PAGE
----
One thing I thought was a clever design feature is how the palettes behave if the Flash window is not maximized. The palettes can be moved outside the window. Many other programs allow you to do this, too, but then you end up with a lot of clutter on your screen, especially if you want to get to something else on your desktop. Clicking on anything outside the main Flash window automatically hides all the palettes. Clicking on the main window brings back all the palettes.
The tools palette contains most of the drawing tools that are available in any drawing program. The tools include line, text, pen, pencil, lasso, circle, square, and several others. Many of the tools have options that can be selected and configured. Oddly, tools for polygons and other common shapes are lacking.
Working with drawn objects takes a little bit of getting used to. The behavior is different than what I am familiar with in other drawing programs. For example, if you draw a filled circle, the fill and the bounding line are separate objects. Dragging the fill to a different location doesn’t drag the line with it. You have to use the arrow tool to drag a box around all of the objects you want to select, then dragging any one of the selected objects will drag all of the others along with it. There’s nothing wrong with this, and I got the hang of it quickly.
But Flash is much more than a drawing program, and here’s where you’ll notice the difference. One of the palettes is a timeline. You position objects on the timeline, then you define what you want to occur at points along the timeline. This is easier said than done. Fortunately, Flash comes with several lessons and tutorials to teach you how it all works. They are quite good at explaining the basic functionality and concepts, and while you’re working on a lesson, you might even be tempted to think it’s easy to create a Flash movie. What it really takes it lots of time and practice. The well written, printed manual is a good learning and reference tool.
Flash does have lots of features to ease the process of making an animated movie. One of these is tweening. Tweening lets you take an object and define beginning and ending points for it. Flash will take care of moving it along all points between. You can also tween shapes, which produces a morphing effect. All you have to do is define the beginning shape and the ending shape, and Flash will tween the location, size, and shape from one to the other.
Flash lets you share and reuse your objects—referred to as symbols—so that multiple authors can access the objects from symbol libraries that are stored separately from a project. When you change a shared symbol, the change automatically takes place in all the projects that use the symbol. Multiple instances of symbols can also be used within a project, in order to ease making global changes and reduce download time.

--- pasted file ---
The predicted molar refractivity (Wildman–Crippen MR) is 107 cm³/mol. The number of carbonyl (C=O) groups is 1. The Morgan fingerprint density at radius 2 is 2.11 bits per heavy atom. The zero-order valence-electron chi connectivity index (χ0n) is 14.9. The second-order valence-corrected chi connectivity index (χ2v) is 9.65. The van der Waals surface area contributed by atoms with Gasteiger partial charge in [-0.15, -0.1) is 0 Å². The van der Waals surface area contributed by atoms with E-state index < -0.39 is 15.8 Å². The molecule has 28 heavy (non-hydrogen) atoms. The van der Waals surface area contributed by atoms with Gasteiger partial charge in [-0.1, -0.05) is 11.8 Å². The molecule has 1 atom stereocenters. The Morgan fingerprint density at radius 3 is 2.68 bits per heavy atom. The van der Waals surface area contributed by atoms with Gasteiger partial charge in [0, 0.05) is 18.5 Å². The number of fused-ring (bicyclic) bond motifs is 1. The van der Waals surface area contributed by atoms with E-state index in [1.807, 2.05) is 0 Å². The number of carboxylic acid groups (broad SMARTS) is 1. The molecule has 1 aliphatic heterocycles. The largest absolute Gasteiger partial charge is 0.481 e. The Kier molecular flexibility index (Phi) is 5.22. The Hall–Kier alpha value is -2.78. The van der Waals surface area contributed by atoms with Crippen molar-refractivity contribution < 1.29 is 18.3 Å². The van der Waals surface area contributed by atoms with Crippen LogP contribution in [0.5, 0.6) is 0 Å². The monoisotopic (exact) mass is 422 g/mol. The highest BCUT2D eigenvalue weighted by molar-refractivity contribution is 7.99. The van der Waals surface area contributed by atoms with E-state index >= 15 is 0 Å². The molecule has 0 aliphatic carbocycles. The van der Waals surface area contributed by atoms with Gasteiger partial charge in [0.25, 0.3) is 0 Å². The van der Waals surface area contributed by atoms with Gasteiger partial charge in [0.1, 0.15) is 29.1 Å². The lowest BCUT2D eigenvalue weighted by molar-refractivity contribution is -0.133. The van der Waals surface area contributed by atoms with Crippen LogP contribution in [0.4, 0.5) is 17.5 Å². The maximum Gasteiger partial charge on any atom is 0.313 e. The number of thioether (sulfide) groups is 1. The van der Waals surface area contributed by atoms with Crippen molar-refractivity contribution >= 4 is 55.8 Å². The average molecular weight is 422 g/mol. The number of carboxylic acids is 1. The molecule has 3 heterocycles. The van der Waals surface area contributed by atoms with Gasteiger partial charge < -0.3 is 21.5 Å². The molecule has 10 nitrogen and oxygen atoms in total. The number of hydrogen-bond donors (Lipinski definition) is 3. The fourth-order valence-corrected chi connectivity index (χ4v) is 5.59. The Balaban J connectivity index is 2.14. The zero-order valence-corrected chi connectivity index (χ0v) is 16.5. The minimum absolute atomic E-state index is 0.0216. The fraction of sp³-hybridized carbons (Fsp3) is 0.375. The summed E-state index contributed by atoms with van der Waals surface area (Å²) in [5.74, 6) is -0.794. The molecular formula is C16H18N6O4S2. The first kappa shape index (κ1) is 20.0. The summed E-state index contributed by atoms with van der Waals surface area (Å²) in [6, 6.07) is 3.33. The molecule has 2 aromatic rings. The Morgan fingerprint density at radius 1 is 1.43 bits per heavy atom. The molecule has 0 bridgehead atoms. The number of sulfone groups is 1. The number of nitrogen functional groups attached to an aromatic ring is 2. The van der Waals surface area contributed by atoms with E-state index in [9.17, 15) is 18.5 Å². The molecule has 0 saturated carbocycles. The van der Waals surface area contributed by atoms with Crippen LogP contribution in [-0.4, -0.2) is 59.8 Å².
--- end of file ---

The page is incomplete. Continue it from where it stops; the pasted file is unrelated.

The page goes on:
Because Flash projects can be large and complex, the Movie Explorer is a useful tool to view their structure. In a way, the Movie Explorer is an outline of a project, so that you can see how the project is organized, enabling you to find individual elements easily. This can be particularly useful if you need to analyze a project done by someone else, or if you are returning to a project of your own after a length of time.
An interesting feature of Flash 5 is its ability to create Web-native printing, or as Macromedia calls it, WYPINWYS—what you print is not what you see. This lets someone viewing a Flash movie, let’s say a banner ad, to print a much larger page of information without needing to view it first. Another great feature is the ability to incorporate external HTML text in a Flash movie. Then, instead of having to redo the movie in order to change the text, all you need to do is revise the HTML file.
As this review was being written, a new version of Flash was released. Called Flash MX, it has several exciting new features. One of these is video support. Flash 5 can only import still images, but the new version can import any standard video file supported by QuickTime or Windows Media Player, including MPEG, digital video (DV), MOV (QuickTime), and AVI. You can manipulate, scale, rotate, skew, mask, and animate video objects, and make them interactive using scripting. There is a new Free Transform tool that allows you to make any of several kinds of transformations to graphic and text objects, and the color mixer has been enhanced.
Laudably, the new Macromedia Flash Player 6 supports assistive technologies such as screen readers. Flash MX integrates tools for creating accessible content so that developers can add descriptive text to animations and user interface elements thus enabling users with disabilities to experience the content.
Flash MX is priced at $499.